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Rhode Island

Rhode Island Lighthouses:
Narragansett Bay Western Side
and South Coast

beavertail lighthouse

Narragansett, Westerly, North Kingston, Warwick,
Wickford, and Jamestown

Lighthouse Photos

Conanicut Island and Prudence Island, along with many smaller islands divided Rhode Island’s Narragansett Bay into two channels, the East Passage and the West Passage. With so many dangerous ledges and islands along the Narragansett Bay area and with Rhode Island’s rocky coastline, lighthouses were built to guide mariners and shipping traffic from Newport up into Providence. There are currently 21 lighthouses in total within Rhode Island to view.

The areas surrounding Jamestown (and Newport on the eastern side) became places for the extremely rich who made their fortunes in the 19th century, many from the whaling industry, and many as part of the infamous Triangle Trade where African slaves were traded in the West Indies for sugar and molasses, which was used for rum in Newport.

Point Judith, in Narragansett, guided many mariners along one of the most foggiest and dangerous areas on the coast, known as the "Graveyard of the Atlantic". Watch Hill Light, the second oldest lighthouse, located on the most western edge of Rhode Island, guided mariners away from Westerly's treacherous rocky shoreline in stormy weather. Both areas resulted in many shipwrecks and maritime disasters, claiming many lives from those dangerous rocks and ledges.



Western Shore Rhode Island Lighthouses
Visitors Can Drive Or Hike To

Note: The lighthouses mentioned below that you can drive to can also be viewed from various boat tours offeredbelow.

Click any lighthouse image or link below to find out information about each lighthouse including historic stories, directions, tours, photos, and nearby attractions.

Beavertail lighthouse

Beavertail Light

Watch Hill lighthouse

Watch Hill Light


Best Viewed by Boat:
Rhode Island Lighthouses in the Western Region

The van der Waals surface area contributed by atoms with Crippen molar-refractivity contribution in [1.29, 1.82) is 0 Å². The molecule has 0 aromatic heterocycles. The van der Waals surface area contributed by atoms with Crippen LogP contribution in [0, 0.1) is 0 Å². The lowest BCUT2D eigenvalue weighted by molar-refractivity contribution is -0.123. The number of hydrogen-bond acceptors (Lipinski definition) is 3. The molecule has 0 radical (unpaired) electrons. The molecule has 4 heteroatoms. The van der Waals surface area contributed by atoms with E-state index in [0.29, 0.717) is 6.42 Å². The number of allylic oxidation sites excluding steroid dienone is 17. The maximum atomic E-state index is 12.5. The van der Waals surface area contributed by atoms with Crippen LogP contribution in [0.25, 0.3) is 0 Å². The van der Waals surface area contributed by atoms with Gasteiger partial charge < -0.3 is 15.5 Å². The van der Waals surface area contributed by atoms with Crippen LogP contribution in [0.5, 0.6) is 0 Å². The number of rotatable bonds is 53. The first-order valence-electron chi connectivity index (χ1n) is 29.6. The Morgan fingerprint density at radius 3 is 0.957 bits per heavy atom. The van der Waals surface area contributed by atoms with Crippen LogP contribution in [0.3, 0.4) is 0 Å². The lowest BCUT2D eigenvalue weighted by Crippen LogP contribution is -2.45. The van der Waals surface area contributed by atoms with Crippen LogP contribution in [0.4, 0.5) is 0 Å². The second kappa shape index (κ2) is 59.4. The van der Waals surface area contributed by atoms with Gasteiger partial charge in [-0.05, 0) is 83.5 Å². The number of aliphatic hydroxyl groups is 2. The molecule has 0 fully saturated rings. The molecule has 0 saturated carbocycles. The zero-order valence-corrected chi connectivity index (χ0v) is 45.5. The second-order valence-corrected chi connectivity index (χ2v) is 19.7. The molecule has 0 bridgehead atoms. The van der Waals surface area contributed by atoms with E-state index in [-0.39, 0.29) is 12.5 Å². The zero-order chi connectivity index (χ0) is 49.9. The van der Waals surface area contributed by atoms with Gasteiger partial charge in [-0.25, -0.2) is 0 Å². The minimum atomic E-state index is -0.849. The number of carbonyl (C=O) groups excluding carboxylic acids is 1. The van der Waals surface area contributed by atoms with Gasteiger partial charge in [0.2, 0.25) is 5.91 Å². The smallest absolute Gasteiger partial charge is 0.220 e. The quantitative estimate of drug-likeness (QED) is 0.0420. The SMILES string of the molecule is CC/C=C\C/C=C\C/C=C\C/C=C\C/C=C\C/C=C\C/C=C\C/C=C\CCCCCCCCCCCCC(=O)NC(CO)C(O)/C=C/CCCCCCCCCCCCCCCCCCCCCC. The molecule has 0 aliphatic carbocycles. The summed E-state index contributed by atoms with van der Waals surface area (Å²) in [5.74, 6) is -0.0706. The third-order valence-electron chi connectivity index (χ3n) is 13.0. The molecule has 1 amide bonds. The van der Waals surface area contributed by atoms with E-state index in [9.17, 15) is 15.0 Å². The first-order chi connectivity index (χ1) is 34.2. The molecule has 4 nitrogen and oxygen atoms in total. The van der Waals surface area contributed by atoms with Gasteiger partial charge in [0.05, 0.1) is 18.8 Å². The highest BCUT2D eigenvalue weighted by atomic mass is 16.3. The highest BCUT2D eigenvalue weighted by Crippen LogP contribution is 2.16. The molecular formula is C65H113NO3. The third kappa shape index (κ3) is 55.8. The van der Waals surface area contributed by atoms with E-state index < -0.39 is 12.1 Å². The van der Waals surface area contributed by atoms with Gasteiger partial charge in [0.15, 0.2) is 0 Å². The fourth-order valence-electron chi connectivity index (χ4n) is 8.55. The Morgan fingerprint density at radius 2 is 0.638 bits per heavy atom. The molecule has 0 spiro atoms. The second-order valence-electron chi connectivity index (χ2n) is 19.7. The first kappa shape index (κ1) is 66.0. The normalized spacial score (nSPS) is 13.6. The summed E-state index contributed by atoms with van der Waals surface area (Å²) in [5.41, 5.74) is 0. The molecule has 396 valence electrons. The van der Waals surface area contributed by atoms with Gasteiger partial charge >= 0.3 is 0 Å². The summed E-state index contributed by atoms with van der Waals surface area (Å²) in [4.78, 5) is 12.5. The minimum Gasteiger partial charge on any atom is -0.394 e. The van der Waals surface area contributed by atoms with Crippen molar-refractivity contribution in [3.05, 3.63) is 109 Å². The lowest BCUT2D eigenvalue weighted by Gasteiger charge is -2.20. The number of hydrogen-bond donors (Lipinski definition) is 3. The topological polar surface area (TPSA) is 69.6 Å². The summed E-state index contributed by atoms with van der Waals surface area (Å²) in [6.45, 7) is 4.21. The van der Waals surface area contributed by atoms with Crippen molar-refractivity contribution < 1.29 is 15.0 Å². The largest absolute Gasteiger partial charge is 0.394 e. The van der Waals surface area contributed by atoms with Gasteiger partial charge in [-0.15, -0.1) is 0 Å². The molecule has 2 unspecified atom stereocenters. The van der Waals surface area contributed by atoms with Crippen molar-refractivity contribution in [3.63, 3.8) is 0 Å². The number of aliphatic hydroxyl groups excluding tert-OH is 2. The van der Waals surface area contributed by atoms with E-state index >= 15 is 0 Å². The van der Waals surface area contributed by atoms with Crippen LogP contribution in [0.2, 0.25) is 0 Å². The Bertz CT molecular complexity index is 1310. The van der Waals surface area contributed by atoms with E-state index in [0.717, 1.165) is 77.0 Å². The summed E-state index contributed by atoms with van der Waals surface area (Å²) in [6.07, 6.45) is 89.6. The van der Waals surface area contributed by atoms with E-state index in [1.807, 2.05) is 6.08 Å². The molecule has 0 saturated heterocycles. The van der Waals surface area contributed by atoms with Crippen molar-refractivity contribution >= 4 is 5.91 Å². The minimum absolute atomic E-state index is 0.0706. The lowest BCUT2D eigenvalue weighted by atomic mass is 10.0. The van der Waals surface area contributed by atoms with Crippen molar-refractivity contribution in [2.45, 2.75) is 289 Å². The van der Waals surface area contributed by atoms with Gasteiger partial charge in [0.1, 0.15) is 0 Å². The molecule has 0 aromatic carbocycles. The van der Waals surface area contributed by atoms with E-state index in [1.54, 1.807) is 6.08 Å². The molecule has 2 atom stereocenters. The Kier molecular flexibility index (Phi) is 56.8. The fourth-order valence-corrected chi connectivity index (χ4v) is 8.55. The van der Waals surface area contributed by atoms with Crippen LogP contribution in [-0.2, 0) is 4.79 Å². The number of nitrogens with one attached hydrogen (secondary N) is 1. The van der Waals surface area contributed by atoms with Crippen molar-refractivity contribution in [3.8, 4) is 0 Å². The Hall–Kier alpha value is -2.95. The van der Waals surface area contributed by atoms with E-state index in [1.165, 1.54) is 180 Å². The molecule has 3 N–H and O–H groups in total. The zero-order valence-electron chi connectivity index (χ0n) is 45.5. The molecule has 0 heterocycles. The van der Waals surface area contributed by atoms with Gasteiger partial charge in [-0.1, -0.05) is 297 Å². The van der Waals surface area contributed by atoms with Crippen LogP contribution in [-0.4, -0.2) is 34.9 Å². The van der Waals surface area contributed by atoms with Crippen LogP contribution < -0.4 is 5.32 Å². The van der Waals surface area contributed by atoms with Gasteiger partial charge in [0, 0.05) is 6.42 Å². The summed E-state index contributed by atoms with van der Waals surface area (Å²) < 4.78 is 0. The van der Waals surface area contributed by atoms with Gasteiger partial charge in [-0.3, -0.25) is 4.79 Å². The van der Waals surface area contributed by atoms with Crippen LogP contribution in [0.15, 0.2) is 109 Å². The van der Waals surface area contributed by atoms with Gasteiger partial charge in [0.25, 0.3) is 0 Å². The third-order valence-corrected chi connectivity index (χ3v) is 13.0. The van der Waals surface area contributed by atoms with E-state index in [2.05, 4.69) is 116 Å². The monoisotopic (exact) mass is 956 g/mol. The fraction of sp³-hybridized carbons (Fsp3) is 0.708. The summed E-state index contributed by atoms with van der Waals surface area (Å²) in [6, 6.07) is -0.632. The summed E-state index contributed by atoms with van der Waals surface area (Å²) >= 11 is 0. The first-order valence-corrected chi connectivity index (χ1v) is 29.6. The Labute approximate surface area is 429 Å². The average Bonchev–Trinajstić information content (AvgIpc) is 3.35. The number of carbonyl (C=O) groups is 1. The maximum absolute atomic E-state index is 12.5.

Click any lighthouse image or link below to find out information about each lighthouse including historic stories, directions, tours, photos, and nearby attractions.

North Conanicut Island lighthouse

Conanicut Island Light

Dutch Island lighthouse

Dutch Island Light

Poplar Point lighthouse

Poplar Point Light

Plum Beach lighthouse

Plum Beach Light

Conimicut lighthouse

Conimicut Shoal Light

Warwick Harbor lighthouse

Warwick Harbor Light


Places to Visit
Rhode Island's Western Shores
(heading northeast)

Westerly is a quaint resort area with its beaches and golf courses.

Watch Hill lighthouse along protective seawall

Watch Hill Light

The outer grounds of historic Watch Hill Lighthouse are open to the public.

Narragansett is known as having four of the best beaches in Rhode Island. You can also visit the grounds year round of Point Judith Lighthouse.

Rocky shoreline of Point Judith Lighthouse

Point Judith Light

Jamestown is a quaint island community connected by bridges from the Newport area to Conanicut Island.

The grounds of Beavertail Lighthouse are located in Beavertail State Park.

The park provides lots of space for picnicking and hiking, and visitors can explore the unique rock formations around the lighthouse. rock formations in front of Beavertail lighthouse

Unique Rock Formations
at Beavertail Light

Nearby, Newport across the bridge from Jamestown, has plenty of attractions for tourists to visit and explore, like some of the famous elaborate mansions from America’s 19th and 20th centuries.

Wickford is a small coastal village that provides picturesque waterfront streets.

Gilbert Stuart Museum

Gilbert Stuart Museum
First Colonial Tobacco Mill

In Wickford, there are diverse museums nearby.

They include Smith’s Castle, the Gilbert Stuart Museum, the Seebee Museum, and the Casey Farm.

Warwick provides plenty of recreational activities in its parks to enjoy along its nearly 40 miles of coastline.

As part of Rhode Island's Greenways system of hiking and biking trails, the Coventry Greenway is a 5-mile unpaved hiking trail along a former railway line that extends from Warwick, to Coventry.

Goddard State Park in Warwick, is Rhode Island's most popular "metropolitan" park with trees from all over the world. Goddard park blooming trees

The Warwick Heritage Trail system is where you'll find plenty of examples of Victorian Era architecture.

Warwick harbor lighthouse tower during sunset.

Warwick Harbor Light

In Warwick, visitors can get a backside view of Warwick Harbor lighthouse from Route 117, along the same road as the Aldrich Mansion, a seventy room French chateau.

For more artistic tastes, the Complements Art Gallery is one of the largest art galleries in New England, or visit the Warwick Center for the Arts that provides entertainment in the arts.


Ferries and Boat Tours:
Rhode Island's West Side Region

While some cruises below may offer specific lighthouse cruises, some will pass by specific lighthouses as part of charters, narrated wildlife and fishing tours, and other types of excursions.

Rhode Island Fast Ferry;